I'm interested in getting early feedback on this idea before developing it further if appropriate (presumably by posting to mailing list).


The Oslo Consensus (May 2008)

  • xt/ directory for release and other non-install-time tests (subdirectories optional)
  • Support 'requires => { perl => }' and extend to to all 'requires' types
  • *.PL should generate META_LOCAL.yml with requirements after dynamic configuration

The Lancaster Consensus (April 2013)

See The Lancaster Consensus and The Annotated Lancaster Consensus for full details.

Historically, AUTOMATED_TESTING has been confusing, used for a number of different purposes:

  1. I don't want the user to interact with this test.
  2. This is a long-running test.
  3. This test depends on an external website (say) and I don't want to stop the user installing if it fails, but I want to see what CPAN smokers experienced.

The Lancaster Consensus clarifies the semantics of AUTOMATED_TESTING and RELEASE_TESTING and adds three new environment variables, making a total of five:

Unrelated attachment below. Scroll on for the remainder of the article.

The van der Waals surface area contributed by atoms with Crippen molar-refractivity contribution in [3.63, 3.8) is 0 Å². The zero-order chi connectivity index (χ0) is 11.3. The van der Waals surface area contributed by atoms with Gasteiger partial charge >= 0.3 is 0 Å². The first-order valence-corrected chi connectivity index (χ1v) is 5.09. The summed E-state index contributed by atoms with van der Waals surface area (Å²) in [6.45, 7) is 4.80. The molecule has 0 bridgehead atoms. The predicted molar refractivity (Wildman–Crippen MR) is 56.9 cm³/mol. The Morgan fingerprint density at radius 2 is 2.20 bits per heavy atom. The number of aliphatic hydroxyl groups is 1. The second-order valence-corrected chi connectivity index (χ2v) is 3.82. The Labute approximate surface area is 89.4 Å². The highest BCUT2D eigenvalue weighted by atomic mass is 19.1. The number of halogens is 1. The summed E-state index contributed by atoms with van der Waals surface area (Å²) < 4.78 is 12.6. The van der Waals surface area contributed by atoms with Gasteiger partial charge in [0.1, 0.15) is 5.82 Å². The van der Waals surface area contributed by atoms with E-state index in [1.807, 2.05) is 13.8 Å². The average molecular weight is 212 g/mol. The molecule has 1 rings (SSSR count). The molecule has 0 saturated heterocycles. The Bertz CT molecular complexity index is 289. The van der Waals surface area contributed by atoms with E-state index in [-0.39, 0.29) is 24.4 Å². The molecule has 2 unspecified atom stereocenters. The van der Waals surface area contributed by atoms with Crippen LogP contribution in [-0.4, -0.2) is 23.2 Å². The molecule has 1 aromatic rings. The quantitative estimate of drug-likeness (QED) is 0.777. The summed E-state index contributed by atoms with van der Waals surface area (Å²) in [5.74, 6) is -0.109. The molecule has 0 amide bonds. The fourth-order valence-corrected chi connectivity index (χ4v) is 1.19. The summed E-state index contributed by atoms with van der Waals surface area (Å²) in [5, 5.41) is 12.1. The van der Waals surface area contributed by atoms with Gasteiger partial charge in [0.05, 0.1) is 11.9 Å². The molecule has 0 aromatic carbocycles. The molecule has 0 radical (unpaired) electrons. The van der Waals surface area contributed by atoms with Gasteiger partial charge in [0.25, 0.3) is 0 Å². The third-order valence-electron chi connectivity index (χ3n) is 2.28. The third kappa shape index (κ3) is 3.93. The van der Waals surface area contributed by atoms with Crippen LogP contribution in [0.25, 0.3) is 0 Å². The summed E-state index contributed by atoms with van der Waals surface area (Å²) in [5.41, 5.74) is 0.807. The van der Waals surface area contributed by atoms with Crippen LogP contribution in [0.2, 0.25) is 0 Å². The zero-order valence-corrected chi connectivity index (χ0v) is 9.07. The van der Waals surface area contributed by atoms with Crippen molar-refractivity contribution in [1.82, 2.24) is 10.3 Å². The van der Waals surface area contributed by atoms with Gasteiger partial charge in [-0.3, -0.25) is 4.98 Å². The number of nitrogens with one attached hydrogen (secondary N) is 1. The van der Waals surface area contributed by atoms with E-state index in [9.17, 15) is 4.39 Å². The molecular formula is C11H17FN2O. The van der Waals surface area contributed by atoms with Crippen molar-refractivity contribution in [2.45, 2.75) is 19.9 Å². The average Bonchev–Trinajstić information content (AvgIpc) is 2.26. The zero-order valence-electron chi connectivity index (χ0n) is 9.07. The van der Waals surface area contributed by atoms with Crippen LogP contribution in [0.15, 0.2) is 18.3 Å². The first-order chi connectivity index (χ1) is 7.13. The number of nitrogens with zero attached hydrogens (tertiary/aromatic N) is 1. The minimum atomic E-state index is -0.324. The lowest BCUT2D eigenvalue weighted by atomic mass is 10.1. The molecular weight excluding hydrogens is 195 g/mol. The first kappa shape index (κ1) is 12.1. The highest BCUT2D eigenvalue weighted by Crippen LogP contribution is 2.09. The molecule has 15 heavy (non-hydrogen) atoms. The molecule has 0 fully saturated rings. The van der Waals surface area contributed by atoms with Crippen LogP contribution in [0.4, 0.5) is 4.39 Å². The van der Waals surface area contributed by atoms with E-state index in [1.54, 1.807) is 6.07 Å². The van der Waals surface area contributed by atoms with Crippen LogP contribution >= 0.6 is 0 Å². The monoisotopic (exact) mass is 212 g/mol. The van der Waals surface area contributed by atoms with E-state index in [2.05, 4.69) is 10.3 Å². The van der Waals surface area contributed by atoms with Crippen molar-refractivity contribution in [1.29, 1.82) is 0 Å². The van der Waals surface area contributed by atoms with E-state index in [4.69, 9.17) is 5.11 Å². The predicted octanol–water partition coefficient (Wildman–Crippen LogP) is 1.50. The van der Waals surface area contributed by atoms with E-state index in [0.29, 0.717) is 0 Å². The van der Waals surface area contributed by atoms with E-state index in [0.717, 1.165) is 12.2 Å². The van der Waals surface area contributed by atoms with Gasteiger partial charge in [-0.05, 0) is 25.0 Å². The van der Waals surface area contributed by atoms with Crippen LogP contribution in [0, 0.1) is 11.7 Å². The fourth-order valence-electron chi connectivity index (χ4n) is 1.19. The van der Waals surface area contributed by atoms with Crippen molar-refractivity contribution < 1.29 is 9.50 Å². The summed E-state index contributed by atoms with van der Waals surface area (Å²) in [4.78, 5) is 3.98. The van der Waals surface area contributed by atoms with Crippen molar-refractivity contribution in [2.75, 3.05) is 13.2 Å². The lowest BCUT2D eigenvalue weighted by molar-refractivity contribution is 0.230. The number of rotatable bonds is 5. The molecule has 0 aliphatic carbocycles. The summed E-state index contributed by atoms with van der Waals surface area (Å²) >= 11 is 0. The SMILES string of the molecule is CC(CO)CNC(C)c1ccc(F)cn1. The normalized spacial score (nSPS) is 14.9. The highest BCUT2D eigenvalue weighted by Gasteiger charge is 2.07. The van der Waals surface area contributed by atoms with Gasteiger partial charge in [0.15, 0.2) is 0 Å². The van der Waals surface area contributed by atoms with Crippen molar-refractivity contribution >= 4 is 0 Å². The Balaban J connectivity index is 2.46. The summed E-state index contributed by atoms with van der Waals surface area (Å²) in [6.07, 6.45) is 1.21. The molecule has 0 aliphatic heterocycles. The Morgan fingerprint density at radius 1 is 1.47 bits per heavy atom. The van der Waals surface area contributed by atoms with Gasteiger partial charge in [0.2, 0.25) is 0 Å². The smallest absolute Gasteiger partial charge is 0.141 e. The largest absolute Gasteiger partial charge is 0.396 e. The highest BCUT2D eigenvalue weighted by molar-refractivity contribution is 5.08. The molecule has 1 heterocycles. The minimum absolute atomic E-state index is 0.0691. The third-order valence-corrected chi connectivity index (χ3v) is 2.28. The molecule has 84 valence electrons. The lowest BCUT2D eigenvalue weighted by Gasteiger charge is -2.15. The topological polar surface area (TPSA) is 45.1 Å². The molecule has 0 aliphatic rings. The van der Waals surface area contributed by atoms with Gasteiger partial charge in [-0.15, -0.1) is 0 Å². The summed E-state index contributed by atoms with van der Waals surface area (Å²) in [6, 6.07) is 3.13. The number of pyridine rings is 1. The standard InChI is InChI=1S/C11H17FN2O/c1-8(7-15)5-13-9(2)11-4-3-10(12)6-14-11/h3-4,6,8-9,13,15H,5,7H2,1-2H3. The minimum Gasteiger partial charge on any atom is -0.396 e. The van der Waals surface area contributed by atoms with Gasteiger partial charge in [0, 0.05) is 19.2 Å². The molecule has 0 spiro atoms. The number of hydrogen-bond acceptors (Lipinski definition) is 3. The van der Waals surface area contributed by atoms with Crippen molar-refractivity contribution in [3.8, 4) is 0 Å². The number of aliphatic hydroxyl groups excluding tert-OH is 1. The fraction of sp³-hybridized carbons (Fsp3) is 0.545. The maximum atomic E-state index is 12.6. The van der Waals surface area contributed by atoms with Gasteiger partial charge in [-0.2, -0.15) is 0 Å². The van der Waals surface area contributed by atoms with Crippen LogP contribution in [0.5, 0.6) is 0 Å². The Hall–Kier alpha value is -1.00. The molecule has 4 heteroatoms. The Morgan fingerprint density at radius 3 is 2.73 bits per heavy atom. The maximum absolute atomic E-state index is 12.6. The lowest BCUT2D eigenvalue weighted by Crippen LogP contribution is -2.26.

To run module tests after installation, use new target "make test-installed", equivalent to "make test" but without adding blib to @INC.

Updated 29-Aug: Added links for CPAN modules Test::XT, Module::Install::ExtraTests et al. 18-Sep: Added more references, including the Oslo Consensus. June-2013: Added Lancaster Consensus.

Replies are listed 'Best First'.
Re: Perl CPAN test metadata
by bingos (Vicar) on Aug 22, 2010 at 23:09 UTC

    Erm, the AUTOMATED_TESTING environment variable being set is me the CPAN Tester letting you the CPAN author know that the environment that is being tested under is an automated smoke tester (ie. no human present). It has no other utility implied or otherwise